„April 9th. Hope is almost as difficult as the other. But one is simply more used to hoping and fearing than to find oneself in the middle of what one had hoped or feared.

What I have learned: that there is no real escape from life.

One can only postpone the decision with cunning and cleverness. But there is no way out. It is a totally closed system, and at the exit there is only death. And that naturally is no exit at all.

I am a body. Nothing but a body. Everything which has to be done, which can be done, must happen within this body.

(The Yellow Book IV:2)“

— Lars Gustafsson, The Death of a Beekeeper

Lars Gustafsson Foto
Lars Gustafsson2
schwedischer Schriftsteller und Philosoph

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Frédéric Chopin Foto

„How strange! This bed on which I shall lie has been slept on by more than one dying man, but today it does not repel me! Who knows what corpses have lain on it and for how long? But is a corpse any worse than I? A corpse too knows nothing of its father, mother or sisters or Titus. Nor has a corpse a sweetheart. A corpse, too, is pale, like me. A corpse is cold, just as I am cold and indifferent to everything. A corpse has ceased to live, and I too have had enough of life…. Why do we live on through this wretched life which only devours us and serves to turn us into corpses? The clocks in the Stuttgart belfries strike the midnight hour. Oh how many people have become corpses at this moment! Mothers have been torn from their children, children from their mothers - how many plans have come to nothing, how much sorrow has sprung from these depths, and how much relief!… Virtue and vice have come in the end to the same thing! It seems that to die is man’s finest action - and what might be his worst? To be born, since that is the exact opposite of his best deed. It is therefore right of me to be angry that I was ever born into this world! Why was I not prevented from remaining in a world where I am utterly useless? What good can my existence bring to anyone? … But wait, wait! What’s this? Tears? How long it is since they flowed! How is this, seeing that an arid melancholy has held me for so long in its grip? How good it feels - and sorrowful. Sad but kindly tears! What a strange emotion! Sad but blessed. It is not good for one to be sad, and yet how pleasant it is - a strange state…“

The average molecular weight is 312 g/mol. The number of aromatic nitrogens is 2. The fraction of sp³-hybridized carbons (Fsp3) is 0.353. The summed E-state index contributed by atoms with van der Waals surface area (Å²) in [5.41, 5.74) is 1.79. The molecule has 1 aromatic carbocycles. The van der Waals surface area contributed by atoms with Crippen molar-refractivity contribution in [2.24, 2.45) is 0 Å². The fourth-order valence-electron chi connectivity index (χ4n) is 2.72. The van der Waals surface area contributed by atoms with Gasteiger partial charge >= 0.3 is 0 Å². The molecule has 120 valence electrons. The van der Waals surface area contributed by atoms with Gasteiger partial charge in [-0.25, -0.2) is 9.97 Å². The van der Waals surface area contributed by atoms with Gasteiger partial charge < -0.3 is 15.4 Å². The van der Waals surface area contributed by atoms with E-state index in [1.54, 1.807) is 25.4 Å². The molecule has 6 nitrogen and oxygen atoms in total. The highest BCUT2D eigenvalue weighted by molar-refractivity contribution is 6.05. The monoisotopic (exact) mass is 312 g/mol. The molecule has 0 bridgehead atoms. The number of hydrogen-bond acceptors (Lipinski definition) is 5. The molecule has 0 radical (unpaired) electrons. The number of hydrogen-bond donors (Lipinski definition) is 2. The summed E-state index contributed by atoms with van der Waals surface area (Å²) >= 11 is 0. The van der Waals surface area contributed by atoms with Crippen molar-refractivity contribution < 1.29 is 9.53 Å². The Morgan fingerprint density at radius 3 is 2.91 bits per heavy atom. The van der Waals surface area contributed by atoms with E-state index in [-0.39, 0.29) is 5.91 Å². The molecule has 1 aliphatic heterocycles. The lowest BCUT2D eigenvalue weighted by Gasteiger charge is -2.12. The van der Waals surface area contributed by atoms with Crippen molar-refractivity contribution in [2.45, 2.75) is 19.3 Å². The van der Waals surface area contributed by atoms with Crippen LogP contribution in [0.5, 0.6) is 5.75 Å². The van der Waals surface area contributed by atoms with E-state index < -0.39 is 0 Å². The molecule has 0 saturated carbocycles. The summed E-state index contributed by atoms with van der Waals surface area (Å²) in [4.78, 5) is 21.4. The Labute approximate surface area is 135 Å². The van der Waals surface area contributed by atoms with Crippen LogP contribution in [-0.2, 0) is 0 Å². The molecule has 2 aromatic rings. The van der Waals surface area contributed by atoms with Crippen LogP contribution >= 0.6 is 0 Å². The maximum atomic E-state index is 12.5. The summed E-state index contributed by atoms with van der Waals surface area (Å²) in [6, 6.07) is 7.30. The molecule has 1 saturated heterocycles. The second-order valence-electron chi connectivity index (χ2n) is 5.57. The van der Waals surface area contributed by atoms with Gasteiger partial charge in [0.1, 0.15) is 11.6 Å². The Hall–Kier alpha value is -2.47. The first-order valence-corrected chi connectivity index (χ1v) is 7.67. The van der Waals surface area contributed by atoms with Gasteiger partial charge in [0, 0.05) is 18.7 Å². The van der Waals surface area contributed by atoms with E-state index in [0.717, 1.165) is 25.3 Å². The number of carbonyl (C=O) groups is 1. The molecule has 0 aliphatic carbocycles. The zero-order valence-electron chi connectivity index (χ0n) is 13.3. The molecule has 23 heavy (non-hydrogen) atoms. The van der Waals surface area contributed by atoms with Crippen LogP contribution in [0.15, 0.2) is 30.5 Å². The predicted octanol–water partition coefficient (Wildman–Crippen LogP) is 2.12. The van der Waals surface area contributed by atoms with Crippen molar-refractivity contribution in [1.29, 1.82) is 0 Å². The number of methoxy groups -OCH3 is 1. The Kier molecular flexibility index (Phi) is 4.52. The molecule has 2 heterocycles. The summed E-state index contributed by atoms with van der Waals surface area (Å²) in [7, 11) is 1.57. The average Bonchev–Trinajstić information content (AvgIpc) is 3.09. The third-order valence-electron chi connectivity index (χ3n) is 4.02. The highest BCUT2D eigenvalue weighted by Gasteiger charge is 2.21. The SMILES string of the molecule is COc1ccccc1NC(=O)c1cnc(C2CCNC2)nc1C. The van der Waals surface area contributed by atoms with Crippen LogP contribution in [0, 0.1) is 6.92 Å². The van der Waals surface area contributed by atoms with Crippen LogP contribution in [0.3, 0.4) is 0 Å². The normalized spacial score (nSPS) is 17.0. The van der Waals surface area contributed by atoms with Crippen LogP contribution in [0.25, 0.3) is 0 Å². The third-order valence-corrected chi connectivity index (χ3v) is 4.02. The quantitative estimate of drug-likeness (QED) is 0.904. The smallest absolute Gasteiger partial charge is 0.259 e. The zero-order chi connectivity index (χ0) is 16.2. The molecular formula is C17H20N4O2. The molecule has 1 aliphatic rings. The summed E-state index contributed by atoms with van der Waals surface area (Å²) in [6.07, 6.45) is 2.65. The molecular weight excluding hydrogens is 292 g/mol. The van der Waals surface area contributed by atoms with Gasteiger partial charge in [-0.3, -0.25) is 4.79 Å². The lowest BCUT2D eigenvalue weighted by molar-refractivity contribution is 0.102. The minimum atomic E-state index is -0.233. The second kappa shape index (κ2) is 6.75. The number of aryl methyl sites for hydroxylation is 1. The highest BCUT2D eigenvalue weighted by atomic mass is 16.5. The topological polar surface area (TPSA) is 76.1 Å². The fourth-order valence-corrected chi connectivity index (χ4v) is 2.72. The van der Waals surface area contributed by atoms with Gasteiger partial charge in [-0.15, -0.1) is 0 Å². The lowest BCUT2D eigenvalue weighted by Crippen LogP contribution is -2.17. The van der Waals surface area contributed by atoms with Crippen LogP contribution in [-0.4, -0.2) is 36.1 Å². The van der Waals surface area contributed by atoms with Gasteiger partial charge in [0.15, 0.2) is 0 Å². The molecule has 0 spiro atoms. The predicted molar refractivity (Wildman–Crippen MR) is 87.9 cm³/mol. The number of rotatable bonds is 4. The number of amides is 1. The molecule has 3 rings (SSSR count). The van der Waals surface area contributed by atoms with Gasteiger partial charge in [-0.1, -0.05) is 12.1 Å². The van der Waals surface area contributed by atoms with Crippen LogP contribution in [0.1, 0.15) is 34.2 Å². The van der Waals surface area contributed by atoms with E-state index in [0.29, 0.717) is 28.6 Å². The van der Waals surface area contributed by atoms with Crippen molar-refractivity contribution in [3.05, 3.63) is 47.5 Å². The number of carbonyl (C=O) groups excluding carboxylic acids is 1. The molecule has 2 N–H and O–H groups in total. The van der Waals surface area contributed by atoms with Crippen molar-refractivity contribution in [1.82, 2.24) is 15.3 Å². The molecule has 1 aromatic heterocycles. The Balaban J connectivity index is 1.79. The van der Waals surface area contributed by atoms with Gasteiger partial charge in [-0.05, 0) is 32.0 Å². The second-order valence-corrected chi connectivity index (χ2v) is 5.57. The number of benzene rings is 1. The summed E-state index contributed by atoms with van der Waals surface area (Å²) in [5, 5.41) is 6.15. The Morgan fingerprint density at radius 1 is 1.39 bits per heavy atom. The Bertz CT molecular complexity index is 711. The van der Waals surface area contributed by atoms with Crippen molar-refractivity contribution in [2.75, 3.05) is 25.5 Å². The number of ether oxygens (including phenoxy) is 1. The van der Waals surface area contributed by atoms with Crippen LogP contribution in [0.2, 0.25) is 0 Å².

— Frédéric Chopin Polish composer 1810 - 1849